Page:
Public Power Push Spreads to the Hudson Valley

State lawmakers are set to introduce a sweeping proposal for a public takeover of Central Hudson, the region’s scandal-plagued gas and electric utility.

Colin Kinniburgh   ·   May 16, 2024
Sarahana Shrestha holding a sign that says "Public Power Now"
Assemblymember Sarahana Shrestha at a rally in Kingston against Central Hudson rate hikes and billing errors. | Office of Assemblymember Shrestha

Hudson Valley lawmakers are introducing a bill to mount a public takeover of the electric and gas utility Central Hudson, replacing it with a new Hudson Valley Power Authority.

The goal? To turn the smallest of the state’s major utilities — and its most unpopular, according to one survey — into a democratically controlled force for greening the state’s economy. The legislation, sponsored by Assemblymember Sarahana Shrestha and Senator Michelle Hinchey, seeks to rein in rate hikes, capping bills at six percent of customers’ incomes. And, according to a draft reviewed by New York Focus, it aims to promote a just transition for workers, not least by ensuring that current, unionized Central Hudson workers retain their rights if the new authority takes over.

It’s an expansive proposal that could take the baton of the public power movement as similar efforts have hit a wall. In Rochester, a local public power campaign has stalled after the county legislature voted for the second time against funding a study on a possible takeover. Downstate, a push to cut out the Long Island Power Authority’s third-party management company has lost steam in the state legislature. And in Maine, voters last November rejected a ballot initiative to take the statewide grid public after the incumbent utilities mounted a nearly $40 million opposition campaign.

Shrestha, who is spearheading the Hudson Valley push, says Central Hudson is an unusually ripe target.

“Just instinctively, energy feels like a service that people expect to be reliable, to be affordable, to be on their side,” Shrestha said. With Central Hudson, “that’s not the experience people have.”

The utility, which is owned by a Canadian holding company, has been plagued by billing issues since 2021. The problems have fueled widespread outrage, leading state regulators to take the rare step of appointing an independent monitor. The company is nevertheless moving forward with major rate hikes that will likely take effect this summer. Judges overseeing the case recently recommended hikes of 17 percent on electric bills and 22 percent on gas.

The hikes come as Central Hudson customers already face a collective $127 million in unpaid bills. That’s an average of about $2,000 for every customer in arrears — the highest among New York utilities. Consumer advocates say that’s because many customers faced bills far higher than they should have in the first place.

And Central Hudson is collecting on those debts. After a four-year freeze, it recently announced it would resume shutting off power to customers, claiming that the billing issues have been resolved.

“The billing system is performing at levels better or similar to our previous system in many key metrics,” said Central Hudson spokesperson Joe Jenkins. “We are confident in its current performance and we expect a report from the independent third-party monitor to reflect that we have addressed the issues we encountered following system implementation.”

But customers are still getting jolted by huge bills. Kingston-area resident Janet Weissman has been living in her house for 45 years, and said she’d never received a bill over $300. Suddenly, this March, she received a bill for $1,500, she said, followed by $500 the next month. Weissman, a retired psychotherapist, called Central Hudson several times and said they have refused to budge. She said the utility is blaming a heat pump she installed last year, even though her bills this winter — when she was running the heat pump full blast — were normal.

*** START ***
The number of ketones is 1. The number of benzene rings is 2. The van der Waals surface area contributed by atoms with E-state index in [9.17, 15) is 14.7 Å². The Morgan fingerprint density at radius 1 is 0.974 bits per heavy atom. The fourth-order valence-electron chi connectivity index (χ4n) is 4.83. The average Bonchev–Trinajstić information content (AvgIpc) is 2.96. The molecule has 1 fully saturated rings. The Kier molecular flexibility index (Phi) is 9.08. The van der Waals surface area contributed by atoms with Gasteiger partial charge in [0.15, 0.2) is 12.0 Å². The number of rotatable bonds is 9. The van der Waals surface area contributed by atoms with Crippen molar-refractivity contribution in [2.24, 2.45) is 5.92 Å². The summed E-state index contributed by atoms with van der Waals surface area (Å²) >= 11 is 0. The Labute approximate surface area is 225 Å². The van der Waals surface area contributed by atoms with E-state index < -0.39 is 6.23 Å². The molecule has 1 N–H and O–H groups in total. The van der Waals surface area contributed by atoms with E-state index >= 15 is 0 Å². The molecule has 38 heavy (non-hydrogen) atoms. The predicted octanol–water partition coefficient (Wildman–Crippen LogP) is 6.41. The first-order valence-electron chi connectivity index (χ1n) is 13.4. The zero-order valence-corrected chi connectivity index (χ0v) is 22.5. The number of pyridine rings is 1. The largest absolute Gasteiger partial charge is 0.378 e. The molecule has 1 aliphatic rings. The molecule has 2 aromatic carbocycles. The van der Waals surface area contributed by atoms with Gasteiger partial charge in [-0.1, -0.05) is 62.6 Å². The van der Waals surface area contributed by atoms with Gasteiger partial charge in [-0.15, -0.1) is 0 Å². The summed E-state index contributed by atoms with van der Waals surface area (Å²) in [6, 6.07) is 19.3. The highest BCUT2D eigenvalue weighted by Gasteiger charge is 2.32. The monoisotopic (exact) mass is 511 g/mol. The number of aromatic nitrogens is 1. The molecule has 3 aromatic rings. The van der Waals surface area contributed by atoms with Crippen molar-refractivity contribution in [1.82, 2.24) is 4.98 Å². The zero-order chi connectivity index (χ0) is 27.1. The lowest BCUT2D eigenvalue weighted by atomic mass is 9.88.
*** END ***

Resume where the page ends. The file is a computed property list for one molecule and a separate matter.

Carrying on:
“They’re broken, they’re untenable and inconsistent with any degree of service,” she said of Central Hudson. Weissman isn’t very politically active, but the idea of an energy system “by the people, for the people” resonates. “What we have is not working,” she said.

In a statement, Central Hudson opposed a public utility overhaul.

“As New York undergoes a transformative period in its energy landscape, we strongly believe that municipalization is not a solution,” Jenkins said. “A change in ownership would carry a substantial cost that would ultimately fall on residents in our communities.”

Residents at a town hall
A woman holds up her Central Hudson bills at a town hall on energy issues, New Paltz, September 2023. | Office of Assemblymember Shrestha

Like other public power campaigns past and present, the effort to take over Central Hudson faces resistance from the union that is likely to be most affected: the International Brotherhood of Electrical Workers (IBEW) Local 320, which has represented Central Hudson workers since 1945. Steve Carroll, the local’s president and business manager, said he has had limited discussions with Shrestha’s office to date and isn’t convinced that taking the utility public would benefit its customers or workers.

“We’ve had 79 years to negotiate fair contracts, which results in safer and reliable service for the customers,” Carroll said. “If the goal is to make it beneficial for the customers, there’s gonna have to be a lot more explanation to what the plan is before they probably get any support.”

The wider labor movement could be friendlier to the bill. The northeast branches of the United Auto Workers have already come out in support.

“We stand in solidarity with all that will help create unionized public utilities that will invest in a green energy transformation here in New York,” said Dan Maloney, president of UAW Local 1097 in Rochester and chair of the union’s state legislative committee. “We can create good-paying union jobs while rebuilding our crumbling power grid and, at the same time, save money for ratepayers.”

The early endorsement from the autoworkers’ union echoes the 1970s public power fight in the town of Massena, where the UAW played a key role in tipping the scale toward municipalization.